I use the Tiled editor from to edit 2D tile maps.  This tool has been great to use, especially since it transitioned from Java to C++.  It makes it really easy to create tile maps and the export format is convenient to use, although I did write a converter to take the XML and turn it into binary data that the game reads.

For text display in the game, I have my own font format.  I built some tools using FreeType 2(to render TrueType fonts to bitmaps) and DevIL (to convert bitmap data to PNG image data).

I use gnu make to build the webOS version of the app and Visual Studio 2008 to build a Windows version for testing.  I use the Visual Studio 2008 editor to edit source code.


November 16, 2010

This blog is intended to track the development of Inertia 360 games.I started Inertia 360 to develop mobile games in my spare time.  I plan to blog a little about my background and development process, but mostly I’d like to share information about the game(s).

Check out the Inertia 360 website at

I’m currently developing a space game called Brand Name Space Game for the Palm Pre,Pre Plus, and Pre 2.  I may end up supporting the Pixi and Pixi Plus but I don’t have a test device so I’m currently concentrating on the Pre series.

The current state of the game is pre-Alpha.  In this case, that means that I have an engine, some gameplay logic, and a few levels, but not a complete game.  It’s in a state where I’d like to start testing, but I don’t have any QA resources of my own.  My plan is to release it to Palm’s Beta feeds fairly soon.  I’d like to have the following implemented for the first release (which I’ll call an Alpha release even though it’ll be in the Beta feeds):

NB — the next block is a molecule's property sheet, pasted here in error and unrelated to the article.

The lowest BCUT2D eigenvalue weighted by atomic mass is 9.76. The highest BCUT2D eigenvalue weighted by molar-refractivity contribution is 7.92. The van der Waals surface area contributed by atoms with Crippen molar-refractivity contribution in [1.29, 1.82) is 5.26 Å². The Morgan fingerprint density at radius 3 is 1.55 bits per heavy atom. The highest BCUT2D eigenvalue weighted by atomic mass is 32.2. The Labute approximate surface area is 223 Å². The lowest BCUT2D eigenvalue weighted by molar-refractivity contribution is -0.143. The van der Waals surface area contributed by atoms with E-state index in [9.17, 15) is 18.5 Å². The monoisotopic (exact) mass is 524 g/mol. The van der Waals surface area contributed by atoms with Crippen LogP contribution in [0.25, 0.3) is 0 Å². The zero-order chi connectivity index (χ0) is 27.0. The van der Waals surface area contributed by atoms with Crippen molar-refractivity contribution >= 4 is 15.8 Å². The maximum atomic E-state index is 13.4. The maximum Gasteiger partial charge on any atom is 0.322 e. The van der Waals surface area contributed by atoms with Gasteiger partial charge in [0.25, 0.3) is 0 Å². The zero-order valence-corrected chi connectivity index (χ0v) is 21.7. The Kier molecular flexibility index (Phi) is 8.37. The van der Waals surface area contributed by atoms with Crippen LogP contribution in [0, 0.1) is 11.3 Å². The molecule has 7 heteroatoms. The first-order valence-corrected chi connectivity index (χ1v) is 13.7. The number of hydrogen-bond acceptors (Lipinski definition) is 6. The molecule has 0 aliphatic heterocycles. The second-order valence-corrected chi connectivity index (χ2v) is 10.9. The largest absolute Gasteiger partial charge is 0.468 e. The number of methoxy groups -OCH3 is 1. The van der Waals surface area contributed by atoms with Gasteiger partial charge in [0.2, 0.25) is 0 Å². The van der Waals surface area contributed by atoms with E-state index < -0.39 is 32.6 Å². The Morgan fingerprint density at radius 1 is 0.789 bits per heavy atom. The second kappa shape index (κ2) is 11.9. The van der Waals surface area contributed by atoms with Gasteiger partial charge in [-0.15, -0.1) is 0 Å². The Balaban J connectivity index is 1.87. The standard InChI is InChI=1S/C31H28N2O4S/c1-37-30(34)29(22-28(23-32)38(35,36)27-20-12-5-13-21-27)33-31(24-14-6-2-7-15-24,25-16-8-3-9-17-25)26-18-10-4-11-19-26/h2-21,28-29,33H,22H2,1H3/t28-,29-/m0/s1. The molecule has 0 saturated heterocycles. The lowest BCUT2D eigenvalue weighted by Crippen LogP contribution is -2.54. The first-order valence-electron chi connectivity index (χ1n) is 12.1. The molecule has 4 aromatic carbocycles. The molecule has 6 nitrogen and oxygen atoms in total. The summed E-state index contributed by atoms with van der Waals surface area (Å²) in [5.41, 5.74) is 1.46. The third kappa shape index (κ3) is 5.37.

• A training stage plus (approximately) 6 gameplay stages and 2 boss stages.
  • An auto-save feature that allows you to pick up at the start of the level you left off.
  • A website with information about the game, including screenshots, and discussion forums.
  • An issue tracking system in place.
  • A way for users to email feedback conveniently.
  • A way for users to email crash dumps.

I currently have all these things ready to go except a couple gameplay stages and a second boss.  I’m working on filling in some new enemy types and the second boss before releasing things.  When those are implemented, the game will have enough in it to get some meaningful testing (game testing and bug testing) done.  The levels are quite small, so there won’t be any more than about 10 minutes of gameplay.

After the Alpha release (hopefully someone will give some feedback on crashes or serious usability issues), I plan to release a Beta with a lot more levels and bug fixes.  I only get a few hours a week to work on the game, so the release schedule is going to be drawn out,unfortunately.

After Beta, I’ll release in the App Catalog if approved by Palm.  I don’t yet know if I want to release an ad-based free game or charge for it.  I expect it’ll be a small game, but I hope people find it find.  As Beta approaches, I’ll have to decide whether I think people will be willing to pay for it.